• Gloves are marked left and right. Place dominant hand into correct glove. Use other hand to pull on the glove by holding the glove from the inside cuff. Repeat with the other hand, except pull the glove on by grabbing the cuff from the outside face of the glove.
  • Using one sterile forcep soak gauze or cotton in cleaning solution and with another forcep transfer gauze to other hand. Clean the wound in a circular motion working from the centre of the wound and moving outwards, changing swabs regularly.
  • Irrigate with sterile saline (50-100mL saline/cm of laceration) drawn-up and administered by an 18g needle attached to a 50mL syringe. Irrigate away from the clean area to prevent contamination, until all visible particles are removed.
  • Use a scalpel/scissors to debride (remove) dead tissue, firmly adherent wound contaminants (e.g. grease or paint), macerated or ragged wound edges.
  • Dry intact skin with sterile gauze. The wound should appear pink and viable with no visible contaminants.
  • When finished dispose of forceps and swabs.
  • Using a sterile sheet, find the middle and tear/cut a small hole through which the wound can be visualised.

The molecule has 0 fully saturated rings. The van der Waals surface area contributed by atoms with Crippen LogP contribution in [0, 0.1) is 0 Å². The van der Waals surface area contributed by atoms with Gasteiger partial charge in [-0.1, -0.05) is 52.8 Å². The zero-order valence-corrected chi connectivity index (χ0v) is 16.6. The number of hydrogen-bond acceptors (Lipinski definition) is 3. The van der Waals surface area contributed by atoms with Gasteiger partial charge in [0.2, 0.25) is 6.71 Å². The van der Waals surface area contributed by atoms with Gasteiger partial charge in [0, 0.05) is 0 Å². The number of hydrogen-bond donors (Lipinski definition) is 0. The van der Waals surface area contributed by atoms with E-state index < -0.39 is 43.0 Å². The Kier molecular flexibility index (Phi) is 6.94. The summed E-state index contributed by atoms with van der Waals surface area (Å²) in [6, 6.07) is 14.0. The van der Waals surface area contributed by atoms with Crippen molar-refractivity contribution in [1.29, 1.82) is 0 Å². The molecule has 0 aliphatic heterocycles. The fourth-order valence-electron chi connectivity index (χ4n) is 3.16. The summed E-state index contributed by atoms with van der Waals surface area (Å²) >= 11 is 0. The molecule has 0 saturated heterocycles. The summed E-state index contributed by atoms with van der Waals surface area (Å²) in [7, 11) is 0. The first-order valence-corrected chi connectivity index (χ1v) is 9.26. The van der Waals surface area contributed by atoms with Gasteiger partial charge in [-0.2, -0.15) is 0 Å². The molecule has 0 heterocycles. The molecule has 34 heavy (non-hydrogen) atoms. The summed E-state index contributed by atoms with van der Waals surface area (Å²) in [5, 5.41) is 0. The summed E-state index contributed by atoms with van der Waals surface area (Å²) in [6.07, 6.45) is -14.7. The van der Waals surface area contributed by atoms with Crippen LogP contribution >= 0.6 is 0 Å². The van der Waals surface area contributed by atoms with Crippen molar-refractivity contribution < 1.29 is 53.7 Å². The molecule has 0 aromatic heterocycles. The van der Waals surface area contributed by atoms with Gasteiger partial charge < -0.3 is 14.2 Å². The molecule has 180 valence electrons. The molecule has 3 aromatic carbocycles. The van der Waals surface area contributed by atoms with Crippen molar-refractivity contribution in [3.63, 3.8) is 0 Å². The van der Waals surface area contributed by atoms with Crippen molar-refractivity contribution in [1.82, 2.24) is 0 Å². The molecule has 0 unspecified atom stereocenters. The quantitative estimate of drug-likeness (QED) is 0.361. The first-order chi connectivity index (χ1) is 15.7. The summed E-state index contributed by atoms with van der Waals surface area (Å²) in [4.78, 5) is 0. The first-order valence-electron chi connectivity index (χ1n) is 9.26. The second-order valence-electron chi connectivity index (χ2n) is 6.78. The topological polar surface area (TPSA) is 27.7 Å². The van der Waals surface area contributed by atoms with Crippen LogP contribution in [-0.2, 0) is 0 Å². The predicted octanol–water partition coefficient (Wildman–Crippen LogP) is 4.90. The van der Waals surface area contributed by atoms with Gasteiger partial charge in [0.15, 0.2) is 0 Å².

• Before suturing a local anaesthetic must be given.
  • Using lignocaine syringe with bevel up on a slight angle insert the needle with a short sharp movement into the subcutaneous tissue (not intradermal which is more painful) near the end of the wound. Draw back and if clear inject local anaesthetic whilst slowly withdrawing the needle, leaving a "track" of anaesthetic.
  • Continue injections as per numbered area (1) placing the needle in the direction of the arrows. Depending on the length and shape of the wound numbers 2,3,5 and 6 may not be necessary, or more injections may be required.
  • Place unused lignocaine in the outer 5cm of dressing pack in case it is required later.
  • Allow 10 minutes for lignocaine to work.
  • Remove and dispose of dirty gloves.


  • Ensure wound is numb, if not administer more anaesthetic.
  • Select suture size:
    • Gauge 2.0 (3 metric) for scalp lacerations,
    • Finer 4.0 (1.5 metric) for hand lacerations,
    • 5.0 or 6.0 (0.7) for facial wounds.
  • The thicker the gauge of suture the greater the amount of foreign body introduced into the wound and potential for scarring.
  • Using a sterile needle holder pick up the suturing needle (2).